Tuesday, 14 February 2012
Castlevania is most probably my favourite game series of all time – EVER.
I am particularly found of the 2D ‘exploratory’ entries to the series - the ones classified as ‘Metroidvania’ by fans due to their Metroid-esque exploration of the environment. Among these are the multiple entries on the GBA and DS, as well as the seminal Symphony of the Night on PSX.
So when they announced Castlevania: Harmony of Despair as a downloadable title on Xbox360 back in 2010, naturally I got excited for it - hoping for a PSN release. This was a Metroidvania styled Castlevania release starring multiple protagonists from previous Castlevania games, played as a multiplayer game online – and in glorious HD! A fan boy’s dream!
When the PSN version was finally released at the tail end of last year, I didn’t have too much time to play it, but now, having played it for the past few weeks, I have been pretty obsessed with it.
At first, I wasn't sure whether or not I liked it. The fact that you could see the whole map from the start of each level, including all the enemies, bosses and chest locations pretty much took out the ‘exploration’ aspect. The other thing that appealed to me about the original games was that you could level up with EXP from defeating enemies and therefore grow stronger over time. That was gone as well. No EXP from enemies now.
It didn't take too long to finish all the levels and beat all the bosses, both on normal and hard mode. Gaining new weapons and equipment through both regular and boss chests meant that you could raise your stats without EXP - and also having other people play with you online to show you tactics and provide assistance in tougher boss battles made things easier. In fact you could probably get through it all in a couple of hours.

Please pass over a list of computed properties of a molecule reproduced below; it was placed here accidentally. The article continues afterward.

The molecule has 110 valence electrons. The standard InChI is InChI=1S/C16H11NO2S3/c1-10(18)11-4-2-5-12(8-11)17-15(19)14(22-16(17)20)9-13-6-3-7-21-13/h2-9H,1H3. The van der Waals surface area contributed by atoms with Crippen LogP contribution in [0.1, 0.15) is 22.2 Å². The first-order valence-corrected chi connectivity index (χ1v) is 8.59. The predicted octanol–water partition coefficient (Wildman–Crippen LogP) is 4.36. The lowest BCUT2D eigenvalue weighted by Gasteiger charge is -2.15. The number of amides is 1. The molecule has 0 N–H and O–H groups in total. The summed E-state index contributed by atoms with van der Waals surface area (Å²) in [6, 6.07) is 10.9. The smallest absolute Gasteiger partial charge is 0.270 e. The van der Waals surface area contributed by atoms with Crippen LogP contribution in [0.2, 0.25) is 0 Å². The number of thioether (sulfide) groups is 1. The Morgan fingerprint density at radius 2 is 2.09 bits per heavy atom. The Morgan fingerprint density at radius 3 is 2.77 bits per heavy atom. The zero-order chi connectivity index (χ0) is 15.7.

If you only played the game for the sake of clearing all the levels you would probably feel a little let down – after all, nearly all the enemies, abilities and graphics are recycled from previous games. The real game lies in the farming and the desire to collect. In the same vein as say, Pokémon, the addictive quality of the game (that exists to a degree in all Metroidvanias) is the irresistible urge to be a completist - whether its simply to get the best stats and equipment for just one character, to max out all characters, to collect all enemy souls and spells or even to go as far as to get everything possible in the game.
Now this isn’t as easy as it sounds as chance plays a big part in getting a hold of certain items – the best items usually only obtainable through rare boss chest drops on hard mode – so even if you do manage to kill the boss it's still quite a low probability that you will get the exact item you want. It’s kind of like gambling or playing the lottery - but without money being involved.
With the rarest items we are talking really low drop rates – only a few percent sometimes – which makes them even more coveted, the hunt more exciting and the reward more thrilling when you do finally manage to obtain that which you seek.
Here is an example of one player's reaction when he manages to snag a certain rare item.
So that's pretty much what I have been doing recently - trying to get all the best equipment for certain characters. Beating bosses repeatedly just to have another roll of the dice to see if the chest holds a rare item that I just plain need to further power up my character.
So for now, I’m addicted. There are a few more items I need to get and the urge to do just a couple more runs is ever present.
13 Feb 2012